While most industry players had been expecting a fairly quiet expiration for the July natural gas futures contract, bears kept the pressure on in trading Wednesday. After hitting a low of $5.810 late in the session, July natural gas ended up going off of the board at $5.887, down 22 cents on the day.
The $5.887 close was the lowest settle of a prompt month in 17 months. To find a lower front-month close you would have to look all of the way back to Jan. 5, 2005, when the February 2005 contract closed at $5.833.
Taking over as prompt month in Wednesday’s overnight Access session, the August contract ended Wednesday’s regular trading session at $6.160, down 15.2 cents on the day.
“July natural gas tried to hold up a little bit north of $6 earlier in the session, but it failed,” said a Washington, DC-based broker. “We then had a long steady grind lower after that. We only had a 10-15 cent range in the close, so it wasn’t all that crazy, but clearly breaking below $6.10 and getting down below that $5.95 level was definitely a sign of weakness.”
Looking at the newly crowned prompt month, the broker said August futures were similarly weak. “We went from $6.30 down to $6.10, so there wasn’t really any positive action there. It’s not that inspiring in terms of being able to hold on to these price levels. It looks like continued weakness. Once again, the question is whether or not the $6.00 to $5.95 level can hold for August now. That $5.95 number is still a number to look at.”
The broker added that storage levels are going to have a lot to do with the proper answer to that question. “Looking at last year, in May we were 22% above the five-year average, but then we had a very hot early start to the summer and whittled storage down to only 5% over the five-year average. We have clearly not done that this year with the mild or equal to expectations summer. You have to remember, we still do have big chunks left of summer and the hurricane season. There are still a lot of potential threats out there.” In the storage report for the week ended June 16, supplies were 35% over the five-year average.
Looking at futures prices, he noted there appears not to be a whole lot of downside, which stands in contrast to a significant upside if hurricanes develop or an extended period of hot weather moves in. “That is why I don’t think we are seeing a tremendously aggressive shorting or bearish reaction off of the storage surplus. That can obviously change later down the road in late summer as threats of heat and storms dissipate.”
Market technicians are not convinced that a market bottom has been put in. “A day without a new low is hardly sufficient grounds to proclaim a bottom,” said Walter Zimmerman of United Energy, on Wednesday morning. He believes that the bulls have to prove their case with a move above $6.285, and following that, a move above $6.385. Also the bulls need “a decisive close above this $6.385 level on Friday” in order to make the argument that technical conditions are in place to form a market bottom. “In wave count terms the bulls have no more cushion. It is rally or else time,” he said.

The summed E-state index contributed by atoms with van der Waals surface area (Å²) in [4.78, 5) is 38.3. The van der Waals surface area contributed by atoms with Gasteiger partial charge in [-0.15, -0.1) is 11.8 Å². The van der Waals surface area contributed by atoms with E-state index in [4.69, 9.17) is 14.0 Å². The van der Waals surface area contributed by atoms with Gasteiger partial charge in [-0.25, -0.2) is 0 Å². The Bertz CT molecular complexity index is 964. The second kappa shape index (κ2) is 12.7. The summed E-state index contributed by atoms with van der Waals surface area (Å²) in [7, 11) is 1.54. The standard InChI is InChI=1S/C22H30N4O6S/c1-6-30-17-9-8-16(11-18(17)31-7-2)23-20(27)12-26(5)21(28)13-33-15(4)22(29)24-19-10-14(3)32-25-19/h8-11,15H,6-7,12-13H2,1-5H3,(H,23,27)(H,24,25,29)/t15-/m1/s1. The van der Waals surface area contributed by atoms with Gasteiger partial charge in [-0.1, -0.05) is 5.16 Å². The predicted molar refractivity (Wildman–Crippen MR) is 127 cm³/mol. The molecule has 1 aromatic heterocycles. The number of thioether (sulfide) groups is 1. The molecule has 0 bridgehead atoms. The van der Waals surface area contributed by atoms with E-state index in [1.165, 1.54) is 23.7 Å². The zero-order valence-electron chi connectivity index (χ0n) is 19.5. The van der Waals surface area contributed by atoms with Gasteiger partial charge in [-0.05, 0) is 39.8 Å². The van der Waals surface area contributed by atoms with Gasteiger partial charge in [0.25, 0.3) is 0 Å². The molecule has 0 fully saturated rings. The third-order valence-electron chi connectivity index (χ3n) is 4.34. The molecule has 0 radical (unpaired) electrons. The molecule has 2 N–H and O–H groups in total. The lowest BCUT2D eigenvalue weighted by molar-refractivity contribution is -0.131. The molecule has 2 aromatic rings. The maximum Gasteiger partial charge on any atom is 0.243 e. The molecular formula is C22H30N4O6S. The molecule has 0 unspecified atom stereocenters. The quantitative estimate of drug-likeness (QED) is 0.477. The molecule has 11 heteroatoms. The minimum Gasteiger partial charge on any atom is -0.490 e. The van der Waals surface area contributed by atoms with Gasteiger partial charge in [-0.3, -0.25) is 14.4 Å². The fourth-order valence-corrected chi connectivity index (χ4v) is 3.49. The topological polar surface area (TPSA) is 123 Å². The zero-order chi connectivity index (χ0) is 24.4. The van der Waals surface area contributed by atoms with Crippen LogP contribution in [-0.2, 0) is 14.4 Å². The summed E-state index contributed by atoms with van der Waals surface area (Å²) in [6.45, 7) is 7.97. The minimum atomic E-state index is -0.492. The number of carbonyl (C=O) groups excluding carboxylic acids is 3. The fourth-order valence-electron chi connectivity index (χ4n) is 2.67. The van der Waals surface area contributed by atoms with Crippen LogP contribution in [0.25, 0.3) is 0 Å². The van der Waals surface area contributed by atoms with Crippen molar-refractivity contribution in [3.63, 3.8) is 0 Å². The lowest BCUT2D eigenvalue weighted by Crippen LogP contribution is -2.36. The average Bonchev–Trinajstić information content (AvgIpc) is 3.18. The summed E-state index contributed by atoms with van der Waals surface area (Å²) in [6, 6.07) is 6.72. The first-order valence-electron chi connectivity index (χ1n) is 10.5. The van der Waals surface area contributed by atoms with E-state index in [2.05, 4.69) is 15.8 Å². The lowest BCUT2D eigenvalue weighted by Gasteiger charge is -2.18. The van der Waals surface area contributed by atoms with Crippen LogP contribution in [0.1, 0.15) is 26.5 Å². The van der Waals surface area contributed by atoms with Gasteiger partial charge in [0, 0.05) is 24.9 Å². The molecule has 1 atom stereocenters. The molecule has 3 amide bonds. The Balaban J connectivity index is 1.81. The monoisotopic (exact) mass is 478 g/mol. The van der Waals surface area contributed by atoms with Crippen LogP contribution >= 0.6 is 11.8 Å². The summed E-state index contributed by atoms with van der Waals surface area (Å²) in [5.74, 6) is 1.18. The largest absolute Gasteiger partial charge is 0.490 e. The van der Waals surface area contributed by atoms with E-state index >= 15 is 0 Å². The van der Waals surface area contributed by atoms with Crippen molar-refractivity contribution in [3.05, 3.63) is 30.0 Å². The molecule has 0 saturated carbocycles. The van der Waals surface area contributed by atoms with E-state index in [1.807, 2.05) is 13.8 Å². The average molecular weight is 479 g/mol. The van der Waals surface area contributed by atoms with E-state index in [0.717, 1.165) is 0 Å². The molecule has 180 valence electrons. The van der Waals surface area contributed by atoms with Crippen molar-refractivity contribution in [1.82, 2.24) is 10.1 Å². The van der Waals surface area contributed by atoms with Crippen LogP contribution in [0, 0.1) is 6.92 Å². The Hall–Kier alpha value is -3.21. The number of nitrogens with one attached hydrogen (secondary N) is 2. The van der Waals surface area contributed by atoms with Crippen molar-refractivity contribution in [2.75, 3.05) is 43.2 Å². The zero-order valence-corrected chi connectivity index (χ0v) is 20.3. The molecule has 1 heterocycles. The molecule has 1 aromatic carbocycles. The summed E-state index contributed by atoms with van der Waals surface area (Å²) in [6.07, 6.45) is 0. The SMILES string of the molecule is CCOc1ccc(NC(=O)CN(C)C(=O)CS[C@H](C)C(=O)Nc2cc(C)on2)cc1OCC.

Others see hints of an end to falling futures. “It looks like the market might be bottoming out. The funds are a bit short in the August contract,” said a New York floor trader Wednesday. He suggested that the August contract could rally to $6.50 once it becomes the spot month. “There might be a week or two where it trades from $6 to $6.75,” he said.
Meteorologists in at least one major energy market hint that the cool June may transition into a cool summer. “To date, June 2006 has only two days of 90s [in Chicago] — half the normal number. With no additional 90s likely before the month closes, this June is likely to join only 22 others since 1928 to produce so few 90s at Midway Airport,” said Tom Skilling, meteorologist with WGN-TV in Chicago. He said the summers that have followed similar Junes have trended modestly cooler than normal, with the final June-August average finishing about 0.5 degrees below normal and the city’s annual 90 degrees tally closer to 18 than the “normal” 21.
Looking at Thursday morning’s storage report for the week ended June 23, a number of industry experts arrived at the exact same injection number — a build of 59 Bcf. The Washington, DC-based broker, the ICAP derivatives auction and Golden, CO-based Bentek Energy all had that number penciled in.
Bentek said a 59 Bcf injection would result in 2,535 Bcf of gas in storage, which would be 31.2% above the five-year average working gas level and 12.8% above the five-year high. “It is apparent that the rate of storage injection has slowed significantly,” the company said. “Only five weeks ago, stocks were 20.4% over the five-year high.” For the report, Bentek expects a 39 Bcf injection in the East region, an 11 Bcf build in the Producing region and 9 Bcf deposited in the West region.
Not all of the forecasts were exactly aligned, however, as a Reuters survey of 20 industry players was looking for an average injection of 64 Bcf.
Thursday morning’s storage number will be compared to some pretty significant historical injections. The EIA said 95 Bcf was injected into underground stores a year ago, and the five-year average injection is 98 Bcf.
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